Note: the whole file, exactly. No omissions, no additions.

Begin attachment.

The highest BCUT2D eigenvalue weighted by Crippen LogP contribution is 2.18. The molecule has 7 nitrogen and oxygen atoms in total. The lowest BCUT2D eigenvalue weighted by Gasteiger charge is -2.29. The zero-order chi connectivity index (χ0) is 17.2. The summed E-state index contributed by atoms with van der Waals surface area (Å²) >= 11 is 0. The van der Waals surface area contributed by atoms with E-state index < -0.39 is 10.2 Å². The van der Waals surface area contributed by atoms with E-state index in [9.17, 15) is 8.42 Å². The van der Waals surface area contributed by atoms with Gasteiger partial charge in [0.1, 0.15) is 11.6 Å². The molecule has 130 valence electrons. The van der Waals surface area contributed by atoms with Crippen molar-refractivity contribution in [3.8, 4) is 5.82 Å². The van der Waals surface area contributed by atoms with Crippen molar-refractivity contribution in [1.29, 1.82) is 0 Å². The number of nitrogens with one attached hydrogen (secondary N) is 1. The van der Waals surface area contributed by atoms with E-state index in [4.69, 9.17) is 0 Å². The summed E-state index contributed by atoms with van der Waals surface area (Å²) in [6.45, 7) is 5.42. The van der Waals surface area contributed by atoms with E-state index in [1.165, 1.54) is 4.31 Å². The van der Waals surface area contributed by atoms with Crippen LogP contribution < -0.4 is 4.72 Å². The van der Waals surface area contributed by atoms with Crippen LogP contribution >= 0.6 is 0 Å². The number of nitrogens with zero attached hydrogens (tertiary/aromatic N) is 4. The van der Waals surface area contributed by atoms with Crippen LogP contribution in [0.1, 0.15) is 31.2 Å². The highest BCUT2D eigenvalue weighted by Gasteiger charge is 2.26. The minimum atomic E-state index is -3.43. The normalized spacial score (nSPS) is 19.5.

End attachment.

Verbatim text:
The highest BCUT2D eigenvalue weighted by Crippen LogP contribution is 2.18. The molecule has 7 nitrogen and oxygen atoms in total. The lowest BCUT2D eigenvalue weighted by Gasteiger charge is -2.29. The zero-order chi connectivity index (χ0) is 17.2. The summed E-state index contributed by atoms with van der Waals surface area (Å²) >= 11 is 0. The van der Waals surface area contributed by atoms with E-state index < -0.39 is 10.2 Å². The van der Waals surface area contributed by atoms with E-state index in [9.17, 15) is 8.42 Å². The van der Waals surface area contributed by atoms with Gasteiger partial charge in [0.1, 0.15) is 11.6 Å². The molecule has 130 valence electrons. The van der Waals surface area contributed by atoms with Crippen molar-refractivity contribution in [3.8, 4) is 5.82 Å². The van der Waals surface area contributed by atoms with Crippen molar-refractivity contribution in [1.29, 1.82) is 0 Å². The number of nitrogens with one attached hydrogen (secondary N) is 1. The van der Waals surface area contributed by atoms with E-state index in [4.69, 9.17) is 0 Å². The summed E-state index contributed by atoms with van der Waals surface area (Å²) in [6.45, 7) is 5.42. The van der Waals surface area contributed by atoms with E-state index in [1.165, 1.54) is 4.31 Å². The van der Waals surface area contributed by atoms with Crippen LogP contribution < -0.4 is 4.72 Å². The van der Waals surface area contributed by atoms with Crippen LogP contribution >= 0.6 is 0 Å². The number of nitrogens with zero attached hydrogens (tertiary/aromatic N) is 4. The van der Waals surface area contributed by atoms with Crippen LogP contribution in [0.1, 0.15) is 31.2 Å². The highest BCUT2D eigenvalue weighted by Gasteiger charge is 2.26. The minimum atomic E-state index is -3.43. The normalized spacial score (nSPS) is 19.5.